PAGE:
Separation or divorce: teenage feelings
If you and your partner are separating, your teenage child might be feeling all kinds of things – just like you. Strong or mixed feelings are normal.
Your child might feel:
- confused or even shocked because they didn’t see it coming
- sad and anxious because they don’t know what will happen next
- concerned or guilty if they think they’ve caused or added to your problems
- worried about missing or losing contact with one or both of you
- resentful or overwhelmed if they think they need to support one or both of you
- relieved because they don’t want contact with one of you or there has been conflict or violence
- relaxed and happy because it feels like a fresh start for everyone.
Your child might have practical concerns too. For example, they might worry about:
- where they’ll live
- whether they’ll have to leave the family home and move away from friends and school
- whether they’ll have 2 homes – one with one parent, one with the other.
All children take time to adjust and work through their feelings and concerns.
Helping teenagers through separation and divorce
Explaining the situation
It can help if your child understands why you and your partner are separating. You could have a family meeting to explain the separation to your child. If possible, make sure you’re both there when you tell your child about the separation.
Your child needs to know that it’s not their fault – it’s a grown-up decision about your relationship. And if you can explain things without laying blame, your child is less likely to feel that they have to take sides or choose between you.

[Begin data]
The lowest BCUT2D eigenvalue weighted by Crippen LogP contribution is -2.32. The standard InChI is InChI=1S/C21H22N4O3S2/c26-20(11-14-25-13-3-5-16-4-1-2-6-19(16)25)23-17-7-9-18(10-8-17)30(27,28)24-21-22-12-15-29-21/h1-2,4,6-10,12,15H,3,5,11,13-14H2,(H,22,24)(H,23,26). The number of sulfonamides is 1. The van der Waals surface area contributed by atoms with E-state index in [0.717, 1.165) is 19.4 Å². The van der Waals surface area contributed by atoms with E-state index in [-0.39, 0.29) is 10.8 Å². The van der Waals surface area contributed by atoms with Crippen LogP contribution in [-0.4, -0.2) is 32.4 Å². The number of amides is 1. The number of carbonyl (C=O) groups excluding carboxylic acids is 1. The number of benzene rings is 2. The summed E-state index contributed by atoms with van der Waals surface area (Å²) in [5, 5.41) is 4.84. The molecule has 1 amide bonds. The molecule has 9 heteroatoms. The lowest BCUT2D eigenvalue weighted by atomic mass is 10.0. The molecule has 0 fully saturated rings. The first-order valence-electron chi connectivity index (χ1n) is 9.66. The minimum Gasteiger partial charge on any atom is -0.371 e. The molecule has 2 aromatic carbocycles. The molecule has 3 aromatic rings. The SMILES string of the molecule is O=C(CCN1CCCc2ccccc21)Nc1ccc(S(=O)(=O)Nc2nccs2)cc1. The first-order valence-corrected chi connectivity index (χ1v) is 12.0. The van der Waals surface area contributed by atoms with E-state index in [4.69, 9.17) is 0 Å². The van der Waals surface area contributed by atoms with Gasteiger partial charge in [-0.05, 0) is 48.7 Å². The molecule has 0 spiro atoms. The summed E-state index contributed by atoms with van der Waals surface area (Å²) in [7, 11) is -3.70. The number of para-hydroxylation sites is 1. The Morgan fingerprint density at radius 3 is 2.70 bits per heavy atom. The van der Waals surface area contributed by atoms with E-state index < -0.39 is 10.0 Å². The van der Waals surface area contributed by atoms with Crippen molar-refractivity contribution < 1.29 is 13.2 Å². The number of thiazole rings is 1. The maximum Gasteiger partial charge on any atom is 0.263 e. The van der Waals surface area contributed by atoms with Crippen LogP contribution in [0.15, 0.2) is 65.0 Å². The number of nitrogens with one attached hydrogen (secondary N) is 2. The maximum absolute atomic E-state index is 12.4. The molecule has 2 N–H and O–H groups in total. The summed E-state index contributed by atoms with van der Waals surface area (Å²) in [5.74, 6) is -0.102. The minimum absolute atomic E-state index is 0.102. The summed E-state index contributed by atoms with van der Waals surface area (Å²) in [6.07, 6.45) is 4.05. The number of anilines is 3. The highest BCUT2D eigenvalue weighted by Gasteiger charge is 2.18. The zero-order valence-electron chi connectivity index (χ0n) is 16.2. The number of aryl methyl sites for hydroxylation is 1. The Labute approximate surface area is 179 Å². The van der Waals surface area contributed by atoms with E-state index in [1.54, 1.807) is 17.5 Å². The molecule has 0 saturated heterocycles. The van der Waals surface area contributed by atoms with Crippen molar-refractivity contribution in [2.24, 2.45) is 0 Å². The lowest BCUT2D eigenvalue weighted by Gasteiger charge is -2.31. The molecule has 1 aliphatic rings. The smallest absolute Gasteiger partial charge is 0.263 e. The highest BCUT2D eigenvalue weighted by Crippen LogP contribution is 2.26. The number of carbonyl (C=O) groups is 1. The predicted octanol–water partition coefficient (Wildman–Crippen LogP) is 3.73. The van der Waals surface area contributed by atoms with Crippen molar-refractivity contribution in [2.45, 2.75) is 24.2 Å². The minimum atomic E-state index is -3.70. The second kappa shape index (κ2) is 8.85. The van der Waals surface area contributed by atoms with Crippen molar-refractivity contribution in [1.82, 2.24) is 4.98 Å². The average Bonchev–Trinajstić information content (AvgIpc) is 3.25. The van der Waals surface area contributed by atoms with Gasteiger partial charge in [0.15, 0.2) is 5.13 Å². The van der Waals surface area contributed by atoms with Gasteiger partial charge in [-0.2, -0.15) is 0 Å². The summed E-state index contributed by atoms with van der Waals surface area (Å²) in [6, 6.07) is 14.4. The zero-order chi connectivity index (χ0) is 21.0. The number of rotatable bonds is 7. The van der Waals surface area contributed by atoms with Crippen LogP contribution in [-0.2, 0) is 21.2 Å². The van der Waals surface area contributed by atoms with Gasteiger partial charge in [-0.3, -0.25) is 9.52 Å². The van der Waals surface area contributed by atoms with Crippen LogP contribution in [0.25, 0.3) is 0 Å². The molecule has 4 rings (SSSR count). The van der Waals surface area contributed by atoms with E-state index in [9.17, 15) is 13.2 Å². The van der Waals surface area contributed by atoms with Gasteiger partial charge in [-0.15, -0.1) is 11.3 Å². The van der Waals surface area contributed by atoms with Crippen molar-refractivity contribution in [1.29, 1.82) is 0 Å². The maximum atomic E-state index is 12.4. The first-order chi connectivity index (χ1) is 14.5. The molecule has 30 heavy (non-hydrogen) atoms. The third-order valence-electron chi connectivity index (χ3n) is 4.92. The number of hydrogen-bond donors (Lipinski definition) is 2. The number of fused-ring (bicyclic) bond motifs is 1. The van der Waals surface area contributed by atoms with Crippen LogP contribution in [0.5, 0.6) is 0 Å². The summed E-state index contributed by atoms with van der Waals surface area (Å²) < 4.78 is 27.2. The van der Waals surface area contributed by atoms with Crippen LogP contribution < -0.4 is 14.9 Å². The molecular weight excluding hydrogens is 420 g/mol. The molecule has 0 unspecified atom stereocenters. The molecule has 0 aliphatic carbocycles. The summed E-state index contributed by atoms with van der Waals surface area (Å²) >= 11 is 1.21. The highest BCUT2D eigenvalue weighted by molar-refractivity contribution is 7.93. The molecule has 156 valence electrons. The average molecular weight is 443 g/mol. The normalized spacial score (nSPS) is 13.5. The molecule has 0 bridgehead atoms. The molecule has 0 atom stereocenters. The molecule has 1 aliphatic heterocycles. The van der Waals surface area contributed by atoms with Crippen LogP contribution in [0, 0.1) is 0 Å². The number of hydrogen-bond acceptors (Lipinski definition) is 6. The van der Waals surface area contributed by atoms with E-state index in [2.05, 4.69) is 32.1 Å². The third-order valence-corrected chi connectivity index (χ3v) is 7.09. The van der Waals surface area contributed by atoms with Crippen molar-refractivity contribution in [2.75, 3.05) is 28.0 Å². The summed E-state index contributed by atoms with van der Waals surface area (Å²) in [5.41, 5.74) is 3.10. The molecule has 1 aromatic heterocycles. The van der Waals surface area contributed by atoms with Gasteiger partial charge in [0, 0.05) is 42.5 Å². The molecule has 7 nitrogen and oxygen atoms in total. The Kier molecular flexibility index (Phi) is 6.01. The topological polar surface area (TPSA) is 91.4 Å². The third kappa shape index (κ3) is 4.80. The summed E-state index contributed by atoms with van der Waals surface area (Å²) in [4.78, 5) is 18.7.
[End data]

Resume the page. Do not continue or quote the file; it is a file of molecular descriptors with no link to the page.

Your child has the right to an ongoing relationship with both of you.
Listening and letting your child talk
Once you’ve had a say, your child will need a chance to express their feelings. This could be when you first talk or later on, when they’ve had a chance to think things over.
Talking can help your child deal with difficult emotions and fears. And when your child is ready to talk, active listening can help you work out how best to comfort them.
If your child finds it difficult to talk to you about the separation, they might be able to talk with another trusted adult – perhaps an aunt or uncle, family friend, teacher or counsellor.
Reassuring your child
Some teenagers might feel caught between their separating parents. Others might also worry that they need to look after one or both of you or their brothers or sisters.
Your child needs your reassurance that they don’t need to look after or be responsible for anyone else. Let your child know that if family members need help, they’ll get it for themselves, or from you and your child’s other parent.
Protecting your child from conflict
It isn’t good for your child’s wellbeing to be exposed to animosity and ongoing conflict between you and your child’s other parent.
So it’s best if you can avoid talking to your child about difficulties with the separation or making negative comments about your child’s other parent. If you need to let out frustration, talk to a friend or family member when your child isn’t around. You could also talk to a counsellor.
It also helps to know how to manage conflict with your child’s other parent.
Sticking with routines
If it’s possible for your child to keep their daily routine, stay in the same house or neighbourhood, go to the same school and keep doing normal things like sport, it’ll make it easier for them to cope with the change in your family.